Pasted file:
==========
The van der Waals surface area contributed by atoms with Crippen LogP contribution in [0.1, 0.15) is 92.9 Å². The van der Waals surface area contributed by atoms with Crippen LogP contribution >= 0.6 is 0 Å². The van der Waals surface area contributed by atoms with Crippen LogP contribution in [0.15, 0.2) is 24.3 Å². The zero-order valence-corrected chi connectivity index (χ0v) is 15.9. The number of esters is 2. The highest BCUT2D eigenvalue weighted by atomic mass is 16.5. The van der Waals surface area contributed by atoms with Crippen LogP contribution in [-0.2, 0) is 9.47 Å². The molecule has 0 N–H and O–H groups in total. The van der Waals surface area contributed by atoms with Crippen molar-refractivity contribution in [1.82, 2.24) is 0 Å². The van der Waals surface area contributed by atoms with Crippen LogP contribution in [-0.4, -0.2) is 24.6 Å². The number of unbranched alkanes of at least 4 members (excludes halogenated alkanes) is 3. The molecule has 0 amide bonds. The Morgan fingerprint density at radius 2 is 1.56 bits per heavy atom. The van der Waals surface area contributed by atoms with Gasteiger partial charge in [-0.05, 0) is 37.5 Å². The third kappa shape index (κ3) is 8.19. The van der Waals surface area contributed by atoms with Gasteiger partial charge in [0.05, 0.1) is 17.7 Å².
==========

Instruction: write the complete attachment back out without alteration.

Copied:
The van der Waals surface area contributed by atoms with Crippen LogP contribution in [0.1, 0.15) is 92.9 Å². The van der Waals surface area contributed by atoms with Crippen LogP contribution >= 0.6 is 0 Å². The van der Waals surface area contributed by atoms with Crippen LogP contribution in [0.15, 0.2) is 24.3 Å². The zero-order valence-corrected chi connectivity index (χ0v) is 15.9. The number of esters is 2. The highest BCUT2D eigenvalue weighted by atomic mass is 16.5. The van der Waals surface area contributed by atoms with Crippen LogP contribution in [-0.2, 0) is 9.47 Å². The molecule has 0 N–H and O–H groups in total. The van der Waals surface area contributed by atoms with Crippen molar-refractivity contribution in [1.82, 2.24) is 0 Å². The van der Waals surface area contributed by atoms with Crippen LogP contribution in [-0.4, -0.2) is 24.6 Å². The number of unbranched alkanes of at least 4 members (excludes halogenated alkanes) is 3. The molecule has 0 amide bonds. The Morgan fingerprint density at radius 2 is 1.56 bits per heavy atom. The van der Waals surface area contributed by atoms with Gasteiger partial charge in [-0.05, 0) is 37.5 Å². The third kappa shape index (κ3) is 8.19. The van der Waals surface area contributed by atoms with Gasteiger partial charge in [0.05, 0.1) is 17.7 Å².